Harris

Christopher Harris

I've never been a big numbers guy.

Part of that is because high school math classes were never my strong suit — ask any of my teachers — but I also distrust them when I see them bandied about. It's said that numbers don't lie, but that's only because they don't speak up for themselves; instead, they exist as neutral tools, capable of being bent, abused and exploited for the benefit of anyone who needs them to be used as such. Sometimes, data is corrupted simply because it's in the hands of those who think their approach to the data is best.

You see something like this played out, I believe, in the situation regarding the Eubank intersection situation. There are two factors at play here: the data and the people. 

And those who focus on the data ignore perhaps the most important factor in the equation: the human element.

On Thursday night, Kentucky Transportation Cabinet personnel and engineers came to a community meeting in Eubank and pitched their plan for an RCUT system to alleviate the danger of the intersection of Ky. 70 and U.S. 27, where a number of terrible traffic accidents have happened over the years — including recently, with two local teenagers. The battle with their injuries captured the community; on Friday, Carlee Whitis tragically succumbed to hers.

The ramifications of car accidents are emotional things. What happened to Carlee Whitis and Ethan Carter is an emotional thing. And the people who came to talk to an emotional Eubank crowd were armed only with the one thing that truly annoys and fails to reach people who are emotional: cold, unfeeling numbers. 

I wasn't there but from what I heard, the meeting in Eubank on Thursday didn't go so well. Perhaps most disturbingly, it wasn't a chance for the state to listen to the community at all. Oh, they heard them, but they didn't listen. They were too busy with PowerPoint presentations and pre-prepared numbers. That's just what a small, salt-of-the-earth community like Eubank responds to — a good, old-fashioned PowerPoint presentation.

The experts explained all about the RCUT and how the numbers show it works best and how it worked. The best way I know how to describe it is similar to a story my dad told me when I was little about fictional characters descending an M.C. Escher-like staircase inside a tree — you go up and down, and down and around, and around, and around ... something like that. It also greatly inconveniences those trying to cross from one side of Ky. 70 to the other by essentially blocking off one side of the road from the other.

What most people seem to want there is a traffic light. A simple, easy-to-understand traffic light. 

I'll admit, I'm not fond of that idea, speaking purely personally. I'm usually driving to and from Lexington, and like being able to zip through. I've never found the intersection particularly difficult to navigate — but I will also fully admit that I'm never trying to cross straight over from one side of Ky. 70 to the other, and only rarely do I turn northbound left at 70 to go to Eubank City Park for events. So I don't doubt that the people who live in this area and do it all the time have a better feel for it than I do. If the people of Eubank want a stoplight, I'd say they probably know what they're talking about.

Is it a perfect solution? No, people run red lights. But we know how to interact with them. We do it all the time.

And that's an important factor here — familiarity.

In relying solely on numbers, engineers and state government types ignore the human element, which must be accounted for.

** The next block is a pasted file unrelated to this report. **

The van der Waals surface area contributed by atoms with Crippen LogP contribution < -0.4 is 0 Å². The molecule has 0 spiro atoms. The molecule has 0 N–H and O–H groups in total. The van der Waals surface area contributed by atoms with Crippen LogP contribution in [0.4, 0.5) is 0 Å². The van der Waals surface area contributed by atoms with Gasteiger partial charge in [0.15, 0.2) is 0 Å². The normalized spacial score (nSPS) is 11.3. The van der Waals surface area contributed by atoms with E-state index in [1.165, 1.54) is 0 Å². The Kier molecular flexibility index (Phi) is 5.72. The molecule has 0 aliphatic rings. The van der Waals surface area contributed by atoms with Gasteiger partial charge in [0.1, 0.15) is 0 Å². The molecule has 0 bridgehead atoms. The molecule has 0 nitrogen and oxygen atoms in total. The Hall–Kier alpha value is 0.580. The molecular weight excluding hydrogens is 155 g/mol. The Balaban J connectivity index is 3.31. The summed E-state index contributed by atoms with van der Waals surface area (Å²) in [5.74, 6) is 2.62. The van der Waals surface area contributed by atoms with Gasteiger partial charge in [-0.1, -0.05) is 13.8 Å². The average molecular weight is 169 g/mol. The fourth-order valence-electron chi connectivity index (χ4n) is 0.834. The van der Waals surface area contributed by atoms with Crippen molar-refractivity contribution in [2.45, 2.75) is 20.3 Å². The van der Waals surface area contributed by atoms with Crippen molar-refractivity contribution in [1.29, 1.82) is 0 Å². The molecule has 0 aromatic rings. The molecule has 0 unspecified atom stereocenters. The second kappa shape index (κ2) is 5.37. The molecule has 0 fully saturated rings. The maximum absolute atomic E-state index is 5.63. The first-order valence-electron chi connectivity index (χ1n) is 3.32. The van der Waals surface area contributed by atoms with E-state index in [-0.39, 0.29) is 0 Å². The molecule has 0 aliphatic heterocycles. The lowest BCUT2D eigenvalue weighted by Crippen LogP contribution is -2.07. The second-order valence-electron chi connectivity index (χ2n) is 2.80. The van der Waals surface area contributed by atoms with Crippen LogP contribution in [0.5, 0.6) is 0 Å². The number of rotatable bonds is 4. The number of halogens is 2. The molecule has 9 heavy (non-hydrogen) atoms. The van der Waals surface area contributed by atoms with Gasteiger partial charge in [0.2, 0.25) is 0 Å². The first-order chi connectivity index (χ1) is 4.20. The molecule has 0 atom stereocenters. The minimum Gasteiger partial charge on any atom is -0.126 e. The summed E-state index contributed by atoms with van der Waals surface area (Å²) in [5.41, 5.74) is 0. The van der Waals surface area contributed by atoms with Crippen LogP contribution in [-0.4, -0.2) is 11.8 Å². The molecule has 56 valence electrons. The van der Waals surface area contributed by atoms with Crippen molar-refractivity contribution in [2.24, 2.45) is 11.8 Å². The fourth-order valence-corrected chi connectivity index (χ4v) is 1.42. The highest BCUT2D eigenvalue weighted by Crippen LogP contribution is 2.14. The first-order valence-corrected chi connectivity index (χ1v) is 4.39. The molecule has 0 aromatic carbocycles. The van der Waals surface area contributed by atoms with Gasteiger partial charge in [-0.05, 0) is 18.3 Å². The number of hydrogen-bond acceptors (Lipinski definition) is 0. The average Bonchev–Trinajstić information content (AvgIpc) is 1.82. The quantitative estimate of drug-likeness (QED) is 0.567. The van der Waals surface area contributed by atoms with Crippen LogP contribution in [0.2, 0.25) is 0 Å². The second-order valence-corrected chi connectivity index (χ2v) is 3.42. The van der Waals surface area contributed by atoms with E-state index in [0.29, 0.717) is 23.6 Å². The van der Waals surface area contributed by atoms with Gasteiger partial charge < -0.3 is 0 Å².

What's being proposed is complicated. Recently, there was a video of a roundabout in eastern Kentucky that went viral because of all the people using it incorrectly and going the wrong way. We can sit at home and laugh at people for being dumb, but the truth is, people in that part of the country aren't used to that kind of design.

And when you're on the road, you need to be able to make split-second decisions. You need to have a comfort level with what you're doing. If you're having to think about it, if you're indecisive, that's how accidents happen. Putting in an RCUT — which sounds more like something a butcher would sell for you to take home and cook — is going to be more complicated for drivers than a simple stoplight. That, we understand. That, we can do.

If something needs to be done at that intersection, then the traffic light is the clear selection for actual human beings. Leave the data for the computers. It ain't the computers driving the cars.

I think the people of Eubank might have felt a little betrayed at the meeting. They probably thought they'd get to voice their concerns about their community. Instead, they got a bunch of people from outside that community coming in, telling them, "This is what we're doing, get used to it," and nothing was accomplished other than just angering the people who are going to have to deal with this mess.

That might be the worst thing about the approach the Transportation muckety-mucks took — making it clear this was happening, whether the people here like it or not.

It's a much-used saying but a good one: Don't stay invested in a mistake because you spent a long time making it. I'm sure a lot of money and a lot of planning went into this whole RCUT thing, but it hasn't happened yet. It may grind the gears of government to bring a halt to the thing now, but within the realm of physical reality, it's still possible. Once they get going working on it, it won't be. Now is the time to listen to the Eubank citizens, bail out, and call an audible.

The numbers say that the RCUT's the thing. But man does not live by data alone. The human element is what gets lost in the statistics, and in a situation like this one, it may be the most important factor to consider.  

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